In May 2001, President Bush signed a tax-cut bill that, perhaps unwittingly, widened the scope of an expensive challenge facing taxpayers and their financial advisors. That challenge is the Alternative Minimum Tax.
The AMT is a separate tax computation that eliminates many deductions and exemptions and counts as taxable income the interest received from some tax-exempt bonds. Prior to the new tax code, by the year 2010 the AMT was projected to hit 17 million people, or 16% of all taxpayers. The new projections for 2010-reflecting the new tax law-say the tax will hit 35 million people. Paradoxically, the tax cut will sharply increase the number of AMT taxpayers because it will reduce their regular income tax liability below the point where the AMT kicks in.
This doubling in the number of AMT taxpayers will boost the attention paid to managing AMT tax liability. Among the beneficiaries will be members of that select group of municipal bond funds that restrict themselves to non-AMT bonds-the funds whose distributions are entirely free from AMT.
Ironically, the Bush tax cut contains a provision euphemistically referred to as AMT relief. Legislators have been under pressure to "do something" about the growing AMT problem, so they increased the AMT exemption by a nominal amount. On a joint return, the increase is $4,000, to $49,000, and on an unmarried return, it's a $2,000 rise to $39,750.
The increase is only for the years 2001 through 2004; in 2005 the exemption drops back to the old level. Meanwhile, decreased marginal tax rates will be phased in. The result of these changes is a huge jump in 2005 in the number of AMT taxpayers from 5.3 million to 13 million, according to Congress' Joint Committee on Taxation. So much for AMT relief. Congress sadly squandered this opportunity to fix the problem.
In the last few years, the unpopular AMT has taken a pounding in the press and in congressional hearings. Tax professionals deplore the AMT, and in January 2000, even the IRS' Office of the Taxpayer Advocate proposed repealing it. The AMT calculation is convoluted, and there is a high degree of AMT tax-bracket creep. Millions of people considered middle-class have become AMT taxpayers because AMT tax rates and exemptions are not indexed for inflation or real income growth, as well as because of the "alternative compensation" stock-option boom. Paper profits from the exercise of incentive stock options are subject to AMT, even if the stock price subsequently declines, unless the shares are sold before December 31 of the year the options were exercised.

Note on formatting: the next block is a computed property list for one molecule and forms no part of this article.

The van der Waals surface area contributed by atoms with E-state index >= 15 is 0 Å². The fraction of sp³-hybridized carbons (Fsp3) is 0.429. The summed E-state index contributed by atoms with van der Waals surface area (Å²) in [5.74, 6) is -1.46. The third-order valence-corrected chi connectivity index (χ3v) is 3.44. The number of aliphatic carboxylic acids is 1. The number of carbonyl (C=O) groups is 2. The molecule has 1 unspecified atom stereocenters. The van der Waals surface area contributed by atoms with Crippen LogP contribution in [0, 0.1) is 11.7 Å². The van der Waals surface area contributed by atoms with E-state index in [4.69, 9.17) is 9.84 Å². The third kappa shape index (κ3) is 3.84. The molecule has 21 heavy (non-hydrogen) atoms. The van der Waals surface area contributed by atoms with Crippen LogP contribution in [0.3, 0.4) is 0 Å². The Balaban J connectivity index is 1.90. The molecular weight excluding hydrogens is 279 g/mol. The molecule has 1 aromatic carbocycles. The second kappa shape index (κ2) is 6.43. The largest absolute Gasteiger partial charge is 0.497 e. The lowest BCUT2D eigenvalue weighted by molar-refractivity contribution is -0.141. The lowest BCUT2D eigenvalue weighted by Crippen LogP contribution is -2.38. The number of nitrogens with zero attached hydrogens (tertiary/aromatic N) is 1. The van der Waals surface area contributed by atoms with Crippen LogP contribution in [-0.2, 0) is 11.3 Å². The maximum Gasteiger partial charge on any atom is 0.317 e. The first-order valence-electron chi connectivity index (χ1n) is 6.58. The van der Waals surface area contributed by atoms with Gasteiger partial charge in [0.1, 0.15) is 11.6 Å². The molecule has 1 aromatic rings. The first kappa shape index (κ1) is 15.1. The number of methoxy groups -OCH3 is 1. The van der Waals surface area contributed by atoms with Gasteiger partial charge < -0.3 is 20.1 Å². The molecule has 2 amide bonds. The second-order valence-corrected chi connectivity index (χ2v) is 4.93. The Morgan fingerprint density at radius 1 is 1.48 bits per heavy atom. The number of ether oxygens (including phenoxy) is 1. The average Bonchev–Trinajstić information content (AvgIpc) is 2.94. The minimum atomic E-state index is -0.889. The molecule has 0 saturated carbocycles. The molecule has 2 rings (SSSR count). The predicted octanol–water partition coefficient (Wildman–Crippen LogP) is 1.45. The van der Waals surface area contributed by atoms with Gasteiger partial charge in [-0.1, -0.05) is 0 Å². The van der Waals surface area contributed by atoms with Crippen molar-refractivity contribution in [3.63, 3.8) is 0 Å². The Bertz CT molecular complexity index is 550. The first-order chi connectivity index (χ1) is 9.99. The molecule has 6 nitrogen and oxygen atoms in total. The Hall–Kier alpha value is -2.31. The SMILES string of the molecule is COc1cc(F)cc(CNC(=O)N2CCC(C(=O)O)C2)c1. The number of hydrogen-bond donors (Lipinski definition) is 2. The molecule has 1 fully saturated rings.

AMT hit about 1 million individual returns filed for 1999. For high-income individuals, AMT has already become common. In 1998 (the most recent year for which full statistics are available), 16% of tax returns with AGI in excess of $200,000 were subjected to AMT. Though AMT is mostly a problem of high-income taxpayers, about 27% of the affected returns in 2000 reported AGI of less than $100,000. It now falls hardest on those with incomes from $147,000 to $373,000, according to Citizens for Tax Justice.
In practice, AMT mainly affects taxpayers who receive significant income from sources other than ordinary income. These include capital gains, employee benefits and incentive stock options. Retirees with large proportions of investment and pension income are classic candidates. As state and local taxes rise over time with rising incomes, the itemized deduction of those taxes adds to the amount of AMT-preference items and tends to push taxpayers into paying the AMT.